Neil LaBute, a prominent American playwright and screenwriter known for his portraits of misanthropic and misogynistic men, has been abruptly cut off by one of New York’s leading nonprofit theaters.
MCC Theater, a prestigious Off Broadway company, announced Thursday that it was canceling an upcoming production of Mr. LaBute’s latest play and terminating his tenure as its playwright-in-residence, effective immediately.
The theater’s leadership repeatedly declined to explain the reason for its action, but on Friday, Blake West, its executive director, said, “We’re committed to creating and maintaining a respectful and professional work environment for everyone we work with.”
Mr. LaBute did not respond to a request for comment.
The action is a startling development in the 15-year relationship between the nonprofit theater and the polarizing playwright: MCC has been a longtime champion of Mr. LaBute’s work, which often raises uncomfortable questions about sex and power and leaves viewers debating whether Mr. LaBute was critiquing or reveling in the bad behavior of some of his protagonists.
Mr. LaBute, 54, is best known for “In the Company of Men,” a 1997 film about men’s cruel treatment of a deaf woman, as well as the play “Reasons to Be Pretty,” which was presented on Broadway in 2009 and was nominated for the Tony Award for best new play that year. He is also the showrunner on “Van Helsing,” a series which was recently renewed for a third season by Syfy.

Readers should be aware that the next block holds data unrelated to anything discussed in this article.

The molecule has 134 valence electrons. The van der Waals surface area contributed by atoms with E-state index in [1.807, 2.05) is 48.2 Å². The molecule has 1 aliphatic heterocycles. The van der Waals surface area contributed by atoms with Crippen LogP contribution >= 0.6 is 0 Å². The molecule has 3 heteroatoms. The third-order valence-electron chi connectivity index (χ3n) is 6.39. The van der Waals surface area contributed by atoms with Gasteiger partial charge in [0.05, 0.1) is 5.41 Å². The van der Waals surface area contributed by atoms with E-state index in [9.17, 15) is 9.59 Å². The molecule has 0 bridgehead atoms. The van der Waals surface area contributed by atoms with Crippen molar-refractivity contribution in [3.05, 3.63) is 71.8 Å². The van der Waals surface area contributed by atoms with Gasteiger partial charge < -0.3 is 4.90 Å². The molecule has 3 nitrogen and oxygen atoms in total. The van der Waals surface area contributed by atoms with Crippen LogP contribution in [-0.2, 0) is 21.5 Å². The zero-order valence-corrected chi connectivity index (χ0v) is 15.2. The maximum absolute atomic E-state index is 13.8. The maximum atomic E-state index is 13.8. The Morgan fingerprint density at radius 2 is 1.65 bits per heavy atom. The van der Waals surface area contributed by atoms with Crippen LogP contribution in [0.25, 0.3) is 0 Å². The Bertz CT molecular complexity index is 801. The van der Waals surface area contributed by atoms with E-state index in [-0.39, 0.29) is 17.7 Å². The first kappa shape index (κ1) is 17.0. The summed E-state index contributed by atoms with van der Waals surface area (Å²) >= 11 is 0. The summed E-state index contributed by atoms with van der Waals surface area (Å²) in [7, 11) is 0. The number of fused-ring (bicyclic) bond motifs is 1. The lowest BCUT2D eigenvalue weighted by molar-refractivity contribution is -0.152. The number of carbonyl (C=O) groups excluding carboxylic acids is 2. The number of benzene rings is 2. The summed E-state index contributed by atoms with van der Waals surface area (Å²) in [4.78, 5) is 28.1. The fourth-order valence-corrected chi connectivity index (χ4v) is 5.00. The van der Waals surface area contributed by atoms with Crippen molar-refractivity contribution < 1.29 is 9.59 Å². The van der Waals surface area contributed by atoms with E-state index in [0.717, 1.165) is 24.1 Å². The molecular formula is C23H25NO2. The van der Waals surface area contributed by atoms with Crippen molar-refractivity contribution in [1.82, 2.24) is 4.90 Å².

The play that MCC canceled, “Reasons to Be Pretty Happy,” was the third in a trilogy that included “Reasons to Be Pretty” and “Reasons to Be Happy”; the new play, about an encounter between two couples who were once friendly, was scheduled to be presented next summer. Leigh Silverman was attached as the director, but she withdrew from the project several weeks ago.
Over the years, MCC has presented 10 plays by Mr. LaBute, including “Some Girl(s),” “Fat Pig,” “The Mercy Seat” and, most recently, “All the Ways to Say I Love You.”
The split with Mr. LaBute comes at a key moment of transition for MCC, which was founded in 1986 and has presented many much-praised plays on its stages. The company, which currently produces work in a rented theater in the West Village, is building a new theater in Midtown West, and is in the process of trying to raise $35 million for the project.
The company’s leadership has also been grappling with the national reckoning underway over sexual harassment. Two of the company’s three artistic directors also run a prominent casting agency, Telsey and Company, which late last year fired a casting director over accusations of sexual misconduct toward actors.